Population Pressure, Land Tenure, and Voodoo: The Economics of Haitian Peasant Ritual

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In the following pages, I will present both descriptive and quantitative information, gathered in a Haitian village during 21 months of fieldwork. information reveals the somewhat unexpected but empirically convincing and critical role which Haitian-peasant Voodoo plays in the contemporary land tenure system; specifically, this cult was found to function as a partially camouflaged resource-circulating mechanism, a role that seems to have arisen in the context of recent population growth.

Methodologically, I hope to illustrate the manner in which simple quantitative data-gathered and analyzed in a theoretical perspective sensitive to the interactions between material life spheres and other domains of social life-can ‘ expose the operation of systems whose very existence may escape the notice of traditional descriptive ethnography. Substantively, I will argue that the discovery of these internal systemic linkages between Voodoo and aspects of, the agrarian resource regime permits us to comprehend many superficially · enigmatic elements that have come to characterize peasant Voodoo in recent years. We can also come to understand the persistence of the cult in the face of what, until the past two decades, was almost unremitting opposition from the forces of church and state.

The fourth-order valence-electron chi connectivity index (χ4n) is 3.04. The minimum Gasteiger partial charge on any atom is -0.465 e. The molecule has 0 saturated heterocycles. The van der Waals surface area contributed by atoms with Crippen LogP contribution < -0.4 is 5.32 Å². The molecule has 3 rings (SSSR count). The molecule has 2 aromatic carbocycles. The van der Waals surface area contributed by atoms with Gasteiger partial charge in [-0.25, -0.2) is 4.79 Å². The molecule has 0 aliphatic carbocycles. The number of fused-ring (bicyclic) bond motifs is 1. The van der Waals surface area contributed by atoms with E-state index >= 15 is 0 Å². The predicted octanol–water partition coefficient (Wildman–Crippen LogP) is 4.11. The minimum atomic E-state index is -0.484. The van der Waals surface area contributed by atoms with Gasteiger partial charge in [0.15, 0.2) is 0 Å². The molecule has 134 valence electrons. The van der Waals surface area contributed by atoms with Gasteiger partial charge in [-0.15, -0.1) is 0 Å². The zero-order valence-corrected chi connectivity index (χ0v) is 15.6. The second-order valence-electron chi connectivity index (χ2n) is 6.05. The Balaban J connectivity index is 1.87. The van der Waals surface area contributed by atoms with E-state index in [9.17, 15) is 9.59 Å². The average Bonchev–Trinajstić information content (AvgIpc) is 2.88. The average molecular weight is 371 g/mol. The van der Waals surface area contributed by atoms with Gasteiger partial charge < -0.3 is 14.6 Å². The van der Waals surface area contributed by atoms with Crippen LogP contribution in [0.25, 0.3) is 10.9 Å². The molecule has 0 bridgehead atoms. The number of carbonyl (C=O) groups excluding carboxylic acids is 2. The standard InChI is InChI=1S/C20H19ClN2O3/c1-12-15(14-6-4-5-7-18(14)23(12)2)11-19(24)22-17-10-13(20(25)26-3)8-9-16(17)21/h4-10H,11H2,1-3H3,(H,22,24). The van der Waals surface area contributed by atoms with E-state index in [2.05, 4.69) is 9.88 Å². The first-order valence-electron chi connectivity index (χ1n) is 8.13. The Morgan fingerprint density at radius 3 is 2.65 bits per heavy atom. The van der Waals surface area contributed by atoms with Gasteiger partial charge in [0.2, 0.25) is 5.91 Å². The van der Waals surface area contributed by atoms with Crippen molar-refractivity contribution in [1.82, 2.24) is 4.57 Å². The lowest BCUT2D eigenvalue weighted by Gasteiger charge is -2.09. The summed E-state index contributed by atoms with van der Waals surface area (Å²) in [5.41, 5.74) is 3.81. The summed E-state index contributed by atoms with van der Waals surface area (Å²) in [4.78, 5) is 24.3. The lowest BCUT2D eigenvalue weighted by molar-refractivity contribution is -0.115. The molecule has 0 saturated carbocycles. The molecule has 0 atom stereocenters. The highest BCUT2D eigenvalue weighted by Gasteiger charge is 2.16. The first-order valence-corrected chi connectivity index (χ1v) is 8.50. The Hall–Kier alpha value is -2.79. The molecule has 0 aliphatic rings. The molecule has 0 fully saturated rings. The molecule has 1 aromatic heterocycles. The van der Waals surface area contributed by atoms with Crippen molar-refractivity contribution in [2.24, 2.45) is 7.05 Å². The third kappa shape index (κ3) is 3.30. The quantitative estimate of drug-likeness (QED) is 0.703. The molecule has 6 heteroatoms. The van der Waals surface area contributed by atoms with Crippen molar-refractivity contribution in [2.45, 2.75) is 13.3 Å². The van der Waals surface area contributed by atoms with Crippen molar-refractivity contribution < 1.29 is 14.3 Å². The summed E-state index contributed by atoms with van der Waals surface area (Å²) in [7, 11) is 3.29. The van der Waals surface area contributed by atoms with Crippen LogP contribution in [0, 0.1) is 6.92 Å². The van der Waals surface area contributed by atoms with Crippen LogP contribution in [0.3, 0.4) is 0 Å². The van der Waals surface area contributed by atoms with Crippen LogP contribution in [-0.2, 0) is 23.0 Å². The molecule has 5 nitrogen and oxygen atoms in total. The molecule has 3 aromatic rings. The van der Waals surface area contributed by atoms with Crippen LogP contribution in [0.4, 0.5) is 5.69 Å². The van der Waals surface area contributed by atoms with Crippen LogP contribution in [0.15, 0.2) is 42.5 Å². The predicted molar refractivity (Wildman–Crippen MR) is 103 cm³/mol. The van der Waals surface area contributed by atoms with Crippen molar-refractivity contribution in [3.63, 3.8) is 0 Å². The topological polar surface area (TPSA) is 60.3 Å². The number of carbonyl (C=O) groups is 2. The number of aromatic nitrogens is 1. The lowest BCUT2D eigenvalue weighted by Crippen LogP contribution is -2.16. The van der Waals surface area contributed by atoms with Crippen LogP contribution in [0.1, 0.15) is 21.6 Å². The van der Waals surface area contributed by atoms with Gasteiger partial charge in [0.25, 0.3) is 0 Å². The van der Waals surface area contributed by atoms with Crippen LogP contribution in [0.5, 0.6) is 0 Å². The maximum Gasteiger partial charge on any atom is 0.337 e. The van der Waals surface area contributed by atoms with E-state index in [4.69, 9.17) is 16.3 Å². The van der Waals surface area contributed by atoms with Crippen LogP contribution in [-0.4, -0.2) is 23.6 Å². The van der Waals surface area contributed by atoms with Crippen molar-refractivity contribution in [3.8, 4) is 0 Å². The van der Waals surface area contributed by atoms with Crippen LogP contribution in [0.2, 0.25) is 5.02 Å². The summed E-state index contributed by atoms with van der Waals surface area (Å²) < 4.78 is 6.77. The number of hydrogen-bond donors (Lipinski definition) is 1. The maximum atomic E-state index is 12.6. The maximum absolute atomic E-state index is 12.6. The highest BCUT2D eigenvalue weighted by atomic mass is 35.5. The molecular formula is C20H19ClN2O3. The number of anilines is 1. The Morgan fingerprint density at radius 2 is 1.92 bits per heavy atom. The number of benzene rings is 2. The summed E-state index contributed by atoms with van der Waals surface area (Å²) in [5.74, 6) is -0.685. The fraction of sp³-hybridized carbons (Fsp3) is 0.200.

Haiti is a land whose inhabitants are mainly descendants of slaves who successfully overthrew the French and brought to a total halt a flourishing Carib- bean plantation economy. After the French were ejected in 1804, the earliest Haitian leaders, following the colonial models most familiar to them, attempted to reinstate an organizationally tight plantation-like economic and social order. Their efforts failed. The newly freed slave population eventually thwarted all attempts to reinstate even the semblance of the old order. Government plans had called for a society of plantation gang labourers-not slaves, it is true, but de facto serfs who would be bound to certain plantations, who would labour under the supervision of the Haitian military, and whose reward would be a share in the produce of the plantations. What emerged instead was a society of peasant cultivators.



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